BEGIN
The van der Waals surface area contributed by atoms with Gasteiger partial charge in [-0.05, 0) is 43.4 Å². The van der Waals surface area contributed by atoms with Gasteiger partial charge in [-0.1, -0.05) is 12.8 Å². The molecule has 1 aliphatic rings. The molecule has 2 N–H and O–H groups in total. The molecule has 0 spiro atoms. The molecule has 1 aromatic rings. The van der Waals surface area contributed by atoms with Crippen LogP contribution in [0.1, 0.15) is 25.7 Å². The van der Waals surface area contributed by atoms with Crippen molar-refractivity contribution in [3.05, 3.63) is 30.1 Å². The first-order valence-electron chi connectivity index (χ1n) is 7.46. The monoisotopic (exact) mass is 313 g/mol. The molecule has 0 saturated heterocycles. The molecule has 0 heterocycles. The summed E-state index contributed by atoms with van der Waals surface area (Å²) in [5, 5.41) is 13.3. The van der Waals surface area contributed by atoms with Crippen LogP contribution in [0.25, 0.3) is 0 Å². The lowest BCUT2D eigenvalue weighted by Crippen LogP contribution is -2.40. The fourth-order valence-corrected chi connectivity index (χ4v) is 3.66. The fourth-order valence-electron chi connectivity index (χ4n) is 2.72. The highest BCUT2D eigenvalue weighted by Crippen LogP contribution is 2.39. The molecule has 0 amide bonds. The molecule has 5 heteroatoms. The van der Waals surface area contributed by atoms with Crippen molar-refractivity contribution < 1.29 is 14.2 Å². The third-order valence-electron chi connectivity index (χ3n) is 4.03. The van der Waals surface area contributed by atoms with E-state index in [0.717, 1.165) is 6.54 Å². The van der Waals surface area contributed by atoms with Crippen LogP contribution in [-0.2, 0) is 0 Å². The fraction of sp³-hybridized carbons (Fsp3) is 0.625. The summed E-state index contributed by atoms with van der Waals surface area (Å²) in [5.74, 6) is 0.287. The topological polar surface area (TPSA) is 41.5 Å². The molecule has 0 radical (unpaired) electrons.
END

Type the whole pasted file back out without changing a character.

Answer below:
The van der Waals surface area contributed by atoms with Gasteiger partial charge in [-0.05, 0) is 43.4 Å². The van der Waals surface area contributed by atoms with Gasteiger partial charge in [-0.1, -0.05) is 12.8 Å². The molecule has 1 aliphatic rings. The molecule has 2 N–H and O–H groups in total. The molecule has 0 spiro atoms. The molecule has 1 aromatic rings. The van der Waals surface area contributed by atoms with Crippen LogP contribution in [0.1, 0.15) is 25.7 Å². The van der Waals surface area contributed by atoms with Crippen molar-refractivity contribution in [3.05, 3.63) is 30.1 Å². The first-order valence-electron chi connectivity index (χ1n) is 7.46. The monoisotopic (exact) mass is 313 g/mol. The molecule has 0 saturated heterocycles. The molecule has 0 heterocycles. The summed E-state index contributed by atoms with van der Waals surface area (Å²) in [5, 5.41) is 13.3. The van der Waals surface area contributed by atoms with Crippen LogP contribution in [0.25, 0.3) is 0 Å². The lowest BCUT2D eigenvalue weighted by Crippen LogP contribution is -2.40. The fourth-order valence-corrected chi connectivity index (χ4v) is 3.66. The fourth-order valence-electron chi connectivity index (χ4n) is 2.72. The highest BCUT2D eigenvalue weighted by Crippen LogP contribution is 2.39. The molecule has 0 amide bonds. The molecule has 5 heteroatoms. The van der Waals surface area contributed by atoms with Crippen molar-refractivity contribution < 1.29 is 14.2 Å². The third-order valence-electron chi connectivity index (χ3n) is 4.03. The van der Waals surface area contributed by atoms with E-state index in [0.717, 1.165) is 6.54 Å². The van der Waals surface area contributed by atoms with Crippen LogP contribution in [-0.2, 0) is 0 Å². The fraction of sp³-hybridized carbons (Fsp3) is 0.625. The summed E-state index contributed by atoms with van der Waals surface area (Å²) in [5.74, 6) is 0.287. The topological polar surface area (TPSA) is 41.5 Å². The molecule has 0 radical (unpaired) electrons.